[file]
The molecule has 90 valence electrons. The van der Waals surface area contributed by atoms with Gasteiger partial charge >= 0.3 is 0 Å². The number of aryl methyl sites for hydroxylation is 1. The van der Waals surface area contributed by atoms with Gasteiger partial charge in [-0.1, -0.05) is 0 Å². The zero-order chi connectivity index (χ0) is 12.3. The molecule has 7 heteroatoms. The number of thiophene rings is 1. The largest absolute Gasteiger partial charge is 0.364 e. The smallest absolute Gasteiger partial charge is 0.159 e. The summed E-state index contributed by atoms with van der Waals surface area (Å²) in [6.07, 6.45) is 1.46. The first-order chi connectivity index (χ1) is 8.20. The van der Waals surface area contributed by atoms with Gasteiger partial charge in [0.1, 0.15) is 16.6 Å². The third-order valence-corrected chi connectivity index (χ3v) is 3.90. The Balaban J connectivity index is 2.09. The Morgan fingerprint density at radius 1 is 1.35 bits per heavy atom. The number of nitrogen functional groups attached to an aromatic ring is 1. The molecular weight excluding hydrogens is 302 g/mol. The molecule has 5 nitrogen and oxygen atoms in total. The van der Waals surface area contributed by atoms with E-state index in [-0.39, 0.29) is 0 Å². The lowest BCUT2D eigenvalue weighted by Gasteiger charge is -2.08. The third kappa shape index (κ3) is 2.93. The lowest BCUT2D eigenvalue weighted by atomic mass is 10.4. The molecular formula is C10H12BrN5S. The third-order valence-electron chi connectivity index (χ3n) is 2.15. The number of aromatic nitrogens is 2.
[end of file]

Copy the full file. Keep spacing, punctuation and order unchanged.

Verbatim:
The molecule has 90 valence electrons. The van der Waals surface area contributed by atoms with Gasteiger partial charge >= 0.3 is 0 Å². The number of aryl methyl sites for hydroxylation is 1. The van der Waals surface area contributed by atoms with Gasteiger partial charge in [-0.1, -0.05) is 0 Å². The zero-order chi connectivity index (χ0) is 12.3. The molecule has 7 heteroatoms. The number of thiophene rings is 1. The largest absolute Gasteiger partial charge is 0.364 e. The smallest absolute Gasteiger partial charge is 0.159 e. The summed E-state index contributed by atoms with van der Waals surface area (Å²) in [6.07, 6.45) is 1.46. The first-order chi connectivity index (χ1) is 8.20. The van der Waals surface area contributed by atoms with Gasteiger partial charge in [0.1, 0.15) is 16.6 Å². The third-order valence-corrected chi connectivity index (χ3v) is 3.90. The Balaban J connectivity index is 2.09. The Morgan fingerprint density at radius 1 is 1.35 bits per heavy atom. The number of nitrogen functional groups attached to an aromatic ring is 1. The molecular weight excluding hydrogens is 302 g/mol. The molecule has 5 nitrogen and oxygen atoms in total. The van der Waals surface area contributed by atoms with E-state index in [-0.39, 0.29) is 0 Å². The lowest BCUT2D eigenvalue weighted by Gasteiger charge is -2.08. The third kappa shape index (κ3) is 2.93. The lowest BCUT2D eigenvalue weighted by atomic mass is 10.4. The molecular formula is C10H12BrN5S. The third-order valence-electron chi connectivity index (χ3n) is 2.15. The number of aromatic nitrogens is 2.